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HUD and Opportunity Zones

The U.S. Department of Housing and Urban Development (HUD) recently announced that is seeking public input on how the Department can use its existing authorities to maximize the beneficial impact of Opportunity Zones for residents and their communities. The Request for Information (RFI) is a call for the public to share existing knowledge and provide recommendations to HUD regarding the use of public and private investments in urban and economically distressed communities, including qualified Opportunity Zones.

“Opportunity Zones present tremendous promise for America’s distressed communities,” said HUD Secretary Ben Carson. “Through this request, we are looking to better understand how HUD can better tailor its policies and help Opportunity Zones create more positive economic outcomes for the millions of Americans that live in these areas, and for our country as a whole.”

After being designated as “opportunity zones,” low-income and high-poverty areas have seen a surge in sale prices. Investors, keen to receive a discount on capital gains taxes for investing within these areas, flock to these opportunity zones, according to an analysis by Zillow.

According to Zillow, sale prices in all eligible areas "grew faster than prices in places that weren't, but after opportunity zones were selected, price-growth trends diverged among eligible tracts."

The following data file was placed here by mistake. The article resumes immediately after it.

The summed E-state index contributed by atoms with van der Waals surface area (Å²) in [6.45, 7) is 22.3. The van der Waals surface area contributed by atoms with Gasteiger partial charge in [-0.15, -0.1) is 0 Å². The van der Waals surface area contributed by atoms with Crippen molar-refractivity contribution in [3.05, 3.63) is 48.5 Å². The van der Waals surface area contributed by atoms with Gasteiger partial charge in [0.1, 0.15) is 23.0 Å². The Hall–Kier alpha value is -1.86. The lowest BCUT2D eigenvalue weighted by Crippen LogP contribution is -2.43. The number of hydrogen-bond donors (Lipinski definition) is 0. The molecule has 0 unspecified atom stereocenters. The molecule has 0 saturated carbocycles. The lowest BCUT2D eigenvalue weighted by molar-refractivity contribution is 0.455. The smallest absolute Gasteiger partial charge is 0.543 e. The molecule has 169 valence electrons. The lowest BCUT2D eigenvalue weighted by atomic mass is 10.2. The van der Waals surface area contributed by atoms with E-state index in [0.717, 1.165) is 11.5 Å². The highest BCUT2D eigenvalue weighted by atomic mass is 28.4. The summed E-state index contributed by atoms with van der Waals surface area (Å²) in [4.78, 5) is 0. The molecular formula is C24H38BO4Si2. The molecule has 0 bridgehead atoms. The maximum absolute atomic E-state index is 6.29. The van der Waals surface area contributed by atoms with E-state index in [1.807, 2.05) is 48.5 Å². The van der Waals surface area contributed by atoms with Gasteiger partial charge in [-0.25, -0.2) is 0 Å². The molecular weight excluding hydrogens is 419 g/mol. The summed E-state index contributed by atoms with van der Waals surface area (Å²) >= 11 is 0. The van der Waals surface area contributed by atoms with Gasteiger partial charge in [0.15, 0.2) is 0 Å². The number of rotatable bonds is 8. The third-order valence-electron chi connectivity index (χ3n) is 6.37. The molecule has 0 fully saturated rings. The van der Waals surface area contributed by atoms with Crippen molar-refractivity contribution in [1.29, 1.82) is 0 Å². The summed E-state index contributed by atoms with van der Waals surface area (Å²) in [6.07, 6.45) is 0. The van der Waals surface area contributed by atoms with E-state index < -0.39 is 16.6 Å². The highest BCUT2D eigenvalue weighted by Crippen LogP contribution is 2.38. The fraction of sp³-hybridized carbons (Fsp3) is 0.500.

In HUD’s RFI, the Department is seeking advice on how it should use its existing authorities to maximize the beneficial impact of public and private investments in urban and economically distressed communities, whether it should create an information portal and what information it should include, what types of technical assistance should be offered through HUD, how HUD can properly evaluate the impact of Opportunity Zones on communities, and more.

“Opportunity Zones are a powerful vehicle for bringing economic growth and job creation to the American communities that need it the most,” HUD states. “On average, the median family income in an Opportunity Zone is 37 percent below the state median. Overall, more than 8,700 communities in all 50 States, Washington D.C., and five U.S. Territories have been designated as Opportunity Zones. Nearly 35 million Americans live in communities designated as Opportunity Zones.”

About Author: Seth Welborn

Seth Welborn is a Harding University graduate with a degree in English and a minor in writing. He is a contributing writer for MReport. An East Texas Native, he has studied abroad in Athens, Greece and works part-time as a photographer.
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